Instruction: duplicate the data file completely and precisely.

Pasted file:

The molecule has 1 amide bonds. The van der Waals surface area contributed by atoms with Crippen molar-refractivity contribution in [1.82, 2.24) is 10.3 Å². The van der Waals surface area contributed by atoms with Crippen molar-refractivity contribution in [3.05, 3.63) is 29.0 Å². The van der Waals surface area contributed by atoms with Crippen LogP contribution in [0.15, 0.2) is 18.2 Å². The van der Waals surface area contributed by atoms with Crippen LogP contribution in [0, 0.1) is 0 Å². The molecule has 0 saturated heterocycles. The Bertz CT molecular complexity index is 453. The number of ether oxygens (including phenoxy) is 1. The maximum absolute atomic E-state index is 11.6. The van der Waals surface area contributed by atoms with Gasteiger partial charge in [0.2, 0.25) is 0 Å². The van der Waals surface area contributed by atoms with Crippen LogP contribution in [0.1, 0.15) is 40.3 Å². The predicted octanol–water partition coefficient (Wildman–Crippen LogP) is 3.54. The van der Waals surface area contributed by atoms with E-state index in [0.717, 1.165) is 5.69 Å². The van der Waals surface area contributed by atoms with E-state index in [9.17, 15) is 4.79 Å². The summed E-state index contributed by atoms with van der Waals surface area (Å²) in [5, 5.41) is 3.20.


The molecule has 1 amide bonds. The van der Waals surface area contributed by atoms with Crippen molar-refractivity contribution in [1.82, 2.24) is 10.3 Å². The van der Waals surface area contributed by atoms with Crippen molar-refractivity contribution in [3.05, 3.63) is 29.0 Å². The van der Waals surface area contributed by atoms with Crippen LogP contribution in [0.15, 0.2) is 18.2 Å². The van der Waals surface area contributed by atoms with Crippen LogP contribution in [0, 0.1) is 0 Å². The molecule has 0 saturated heterocycles. The Bertz CT molecular complexity index is 453. The number of ether oxygens (including phenoxy) is 1. The maximum absolute atomic E-state index is 11.6. The van der Waals surface area contributed by atoms with Gasteiger partial charge in [0.2, 0.25) is 0 Å². The van der Waals surface area contributed by atoms with Crippen LogP contribution in [0.1, 0.15) is 40.3 Å². The predicted octanol–water partition coefficient (Wildman–Crippen LogP) is 3.54. The van der Waals surface area contributed by atoms with E-state index in [0.717, 1.165) is 5.69 Å². The van der Waals surface area contributed by atoms with E-state index in [9.17, 15) is 4.79 Å². The summed E-state index contributed by atoms with van der Waals surface area (Å²) in [5, 5.41) is 3.20.